Dallas — There’s so much to appreciate about Texas Ballet Theater’s (TBT) Dracula, from the elaborate set designs, costuming and special effects to the keen music selections and wonderfully nuanced choreography, it’s hard to identify any room for improvement. Yet after hearing that TBT will be collaborating with the Dallas Symphony Orchestra (DSO) for its production of Ben Stevenson’s Dracula at the Winspear Opera House, Sept. 4-6 and 11-13, one can only imagine the extent to which the ballet stands to be elevated.
As any viewer can attest, live music heightens the senses and adds a new dimension to a work, which in turn garners a bigger response from the audience. Live music also has a similar effect on the performers. “It’s a totally different experience having the music coming from in front of you as opposed to being pumped out from the speakers,” says Paul Adams who has been with TBT for nine seasons. “You don’t always know what to expect because it’s live as compared to a CD, which is set in stone. Live music can add more nuances to the performance for us because you will sometimes hear things that you wouldn’t have heard in rehearsal, and you could think of something different you could do there or sometimes you have to fill a little bit of music. It changes the whole experience for us and for the audience as well.”
This collaboration with DSO has been in the works for the past few months and is something TBT Artistic Director Ben Stevenson is particularly excited about. “The DSO is such a famous orchestra and we are really lucky to have them playing with us,” Stevenson says. “Franz Liszt’s score is such a wonderful piece of music and John Lanchbery’s arrangement is so brilliantly put together that I think DSO is going to make a wonderful addition to the production.”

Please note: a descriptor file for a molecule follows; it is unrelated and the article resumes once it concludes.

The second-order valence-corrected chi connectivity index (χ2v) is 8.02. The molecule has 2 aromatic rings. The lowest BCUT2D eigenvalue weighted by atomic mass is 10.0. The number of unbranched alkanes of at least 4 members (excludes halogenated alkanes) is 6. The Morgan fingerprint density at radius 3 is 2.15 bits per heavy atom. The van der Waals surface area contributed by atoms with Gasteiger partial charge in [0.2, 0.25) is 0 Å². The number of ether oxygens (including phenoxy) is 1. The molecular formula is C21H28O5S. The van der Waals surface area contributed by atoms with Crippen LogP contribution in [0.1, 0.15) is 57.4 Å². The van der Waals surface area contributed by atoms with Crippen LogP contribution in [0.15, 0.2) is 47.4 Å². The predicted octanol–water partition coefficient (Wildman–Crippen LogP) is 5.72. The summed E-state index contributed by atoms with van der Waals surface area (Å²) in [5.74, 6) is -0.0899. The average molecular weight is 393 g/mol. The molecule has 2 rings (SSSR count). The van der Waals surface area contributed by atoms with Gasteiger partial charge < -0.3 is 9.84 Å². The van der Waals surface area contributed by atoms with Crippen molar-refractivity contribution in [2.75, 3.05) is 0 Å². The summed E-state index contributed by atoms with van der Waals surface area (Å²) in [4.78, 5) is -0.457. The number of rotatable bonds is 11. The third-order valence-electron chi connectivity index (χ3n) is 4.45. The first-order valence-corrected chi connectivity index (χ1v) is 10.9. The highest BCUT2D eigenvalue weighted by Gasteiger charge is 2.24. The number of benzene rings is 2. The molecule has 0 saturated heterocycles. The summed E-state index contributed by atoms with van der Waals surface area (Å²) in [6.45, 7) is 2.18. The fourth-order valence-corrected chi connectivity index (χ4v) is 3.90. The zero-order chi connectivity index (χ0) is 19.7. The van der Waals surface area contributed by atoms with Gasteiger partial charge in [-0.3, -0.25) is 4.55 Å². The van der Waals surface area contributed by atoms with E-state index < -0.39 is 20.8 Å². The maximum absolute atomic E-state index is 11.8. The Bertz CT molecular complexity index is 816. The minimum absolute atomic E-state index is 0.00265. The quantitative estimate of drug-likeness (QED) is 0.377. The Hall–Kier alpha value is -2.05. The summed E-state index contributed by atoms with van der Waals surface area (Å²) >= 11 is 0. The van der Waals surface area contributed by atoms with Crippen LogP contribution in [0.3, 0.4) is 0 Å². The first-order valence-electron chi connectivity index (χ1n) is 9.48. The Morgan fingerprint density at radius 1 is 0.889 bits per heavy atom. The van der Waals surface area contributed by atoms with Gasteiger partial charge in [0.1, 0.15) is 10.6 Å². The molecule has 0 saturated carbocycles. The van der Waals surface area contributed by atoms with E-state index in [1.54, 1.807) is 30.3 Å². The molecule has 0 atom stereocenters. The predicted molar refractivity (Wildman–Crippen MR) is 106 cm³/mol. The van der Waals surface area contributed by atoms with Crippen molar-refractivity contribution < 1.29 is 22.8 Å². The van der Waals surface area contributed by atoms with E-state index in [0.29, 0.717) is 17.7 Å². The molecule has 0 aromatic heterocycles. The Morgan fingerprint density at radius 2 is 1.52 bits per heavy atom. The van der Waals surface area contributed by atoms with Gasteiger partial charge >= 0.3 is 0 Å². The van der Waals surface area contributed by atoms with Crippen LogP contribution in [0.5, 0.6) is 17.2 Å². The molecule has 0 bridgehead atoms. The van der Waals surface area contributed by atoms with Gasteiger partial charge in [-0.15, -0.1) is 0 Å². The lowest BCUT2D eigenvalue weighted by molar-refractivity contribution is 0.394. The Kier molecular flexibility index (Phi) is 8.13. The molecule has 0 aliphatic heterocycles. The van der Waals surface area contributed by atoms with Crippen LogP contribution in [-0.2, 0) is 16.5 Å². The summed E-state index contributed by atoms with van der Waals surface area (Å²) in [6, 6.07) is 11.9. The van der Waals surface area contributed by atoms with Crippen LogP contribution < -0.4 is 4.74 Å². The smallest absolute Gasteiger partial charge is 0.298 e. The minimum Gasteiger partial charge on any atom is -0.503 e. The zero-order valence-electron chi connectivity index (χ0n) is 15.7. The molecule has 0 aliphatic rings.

Stevenson says the ballet is inspired by Bela Lugosi’s performance in Bram Stoker’s Dracula (1931) and was originally meant for Kevin McKenzie who, in 1997, was a principal dancer with American Ballet Theatre. But the idea fell through after Mikhail Baryshnikov left ABT and McKenzie took over as artistic director. So, Stevenson instead set his sights on one of his own dancers, Houston Ballet principal Tim O’Keefe, to fulfill the role of Dracula. “He is such a good artist and actor that I thought it would be a really great role for him.”
Adams, who will be playing the role of Dracula for the first time, says he has been using O’Keefe and TBT’s Lucas Priolo and Carl Coomer’s mannerisms as a template for his performance. “These individuals have brought so much to the role and I am trying to absorb every little nuance that they have for it,” Adams says. “O’Keefe has been working a lot with me and it’s great to have his experience to put into the role.”
It also helps that Dracula is one of Adam’s favorite ballets and is a role he says he has been aspiring to since his first season with the company. “It’s not your typical ballet. There’s so many mood changes in each act and there’s also the pyrotechnics, scenery and costuming. I mean when the ladies walk out in the very beginning they look like ghosts and it’s so eerie it will give you goose bumps.”
Adams isn’t the only dancer stepping into a lead role for the first time. Fourth season company member Alexandra Farber will be playing Svetlana, a role that has been perfected over time by TBT’s Leticia Oliveira and Carolyn Judson. “They both have different approaches to the role, and it has been incredible to work with them and hear what they have to say about the role and what nuances they put into it.”
Audiences can see Paul Adams and Alexandra Farber, alternating performances with other dancers, in Texas Ballet Theater’s production of Dracula Sept. 4-6 and 11-13 at the Winspear Opera House in Dallas.
» Katie Dravenstott is a freelance writer and dance instructor in Dallas. Visit her blog at www.kddance.wordpress.com